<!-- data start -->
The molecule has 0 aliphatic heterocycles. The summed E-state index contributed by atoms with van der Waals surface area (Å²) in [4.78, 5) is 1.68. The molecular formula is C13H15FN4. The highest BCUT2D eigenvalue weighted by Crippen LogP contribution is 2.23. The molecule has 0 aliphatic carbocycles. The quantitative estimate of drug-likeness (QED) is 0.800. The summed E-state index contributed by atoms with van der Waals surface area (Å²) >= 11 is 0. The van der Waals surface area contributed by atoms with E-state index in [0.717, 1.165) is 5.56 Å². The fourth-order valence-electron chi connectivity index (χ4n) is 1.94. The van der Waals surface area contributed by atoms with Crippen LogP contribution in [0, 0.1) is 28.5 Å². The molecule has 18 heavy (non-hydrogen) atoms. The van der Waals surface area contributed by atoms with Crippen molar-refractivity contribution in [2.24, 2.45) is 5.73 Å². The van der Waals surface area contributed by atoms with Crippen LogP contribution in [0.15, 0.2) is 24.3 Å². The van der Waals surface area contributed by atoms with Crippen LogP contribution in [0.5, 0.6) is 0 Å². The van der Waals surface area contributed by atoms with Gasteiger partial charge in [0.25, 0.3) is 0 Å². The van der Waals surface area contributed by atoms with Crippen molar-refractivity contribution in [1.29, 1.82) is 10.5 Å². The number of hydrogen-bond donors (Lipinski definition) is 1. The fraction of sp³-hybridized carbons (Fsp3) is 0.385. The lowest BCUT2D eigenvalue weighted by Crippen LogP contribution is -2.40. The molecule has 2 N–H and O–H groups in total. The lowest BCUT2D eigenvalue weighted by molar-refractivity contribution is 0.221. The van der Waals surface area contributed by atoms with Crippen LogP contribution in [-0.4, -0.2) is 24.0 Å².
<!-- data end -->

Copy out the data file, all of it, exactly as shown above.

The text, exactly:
The molecule has 0 aliphatic heterocycles. The summed E-state index contributed by atoms with van der Waals surface area (Å²) in [4.78, 5) is 1.68. The molecular formula is C13H15FN4. The highest BCUT2D eigenvalue weighted by Crippen LogP contribution is 2.23. The molecule has 0 aliphatic carbocycles. The quantitative estimate of drug-likeness (QED) is 0.800. The summed E-state index contributed by atoms with van der Waals surface area (Å²) >= 11 is 0. The van der Waals surface area contributed by atoms with E-state index in [0.717, 1.165) is 5.56 Å². The fourth-order valence-electron chi connectivity index (χ4n) is 1.94. The van der Waals surface area contributed by atoms with Crippen LogP contribution in [0, 0.1) is 28.5 Å². The molecule has 18 heavy (non-hydrogen) atoms. The van der Waals surface area contributed by atoms with Crippen molar-refractivity contribution in [2.24, 2.45) is 5.73 Å². The van der Waals surface area contributed by atoms with Crippen LogP contribution in [0.15, 0.2) is 24.3 Å². The van der Waals surface area contributed by atoms with Crippen LogP contribution in [0.5, 0.6) is 0 Å². The van der Waals surface area contributed by atoms with Gasteiger partial charge in [0.25, 0.3) is 0 Å². The van der Waals surface area contributed by atoms with Crippen molar-refractivity contribution in [1.29, 1.82) is 10.5 Å². The number of hydrogen-bond donors (Lipinski definition) is 1. The fraction of sp³-hybridized carbons (Fsp3) is 0.385. The lowest BCUT2D eigenvalue weighted by Crippen LogP contribution is -2.40. The molecule has 2 N–H and O–H groups in total. The lowest BCUT2D eigenvalue weighted by molar-refractivity contribution is 0.221. The van der Waals surface area contributed by atoms with Crippen LogP contribution in [-0.4, -0.2) is 24.0 Å².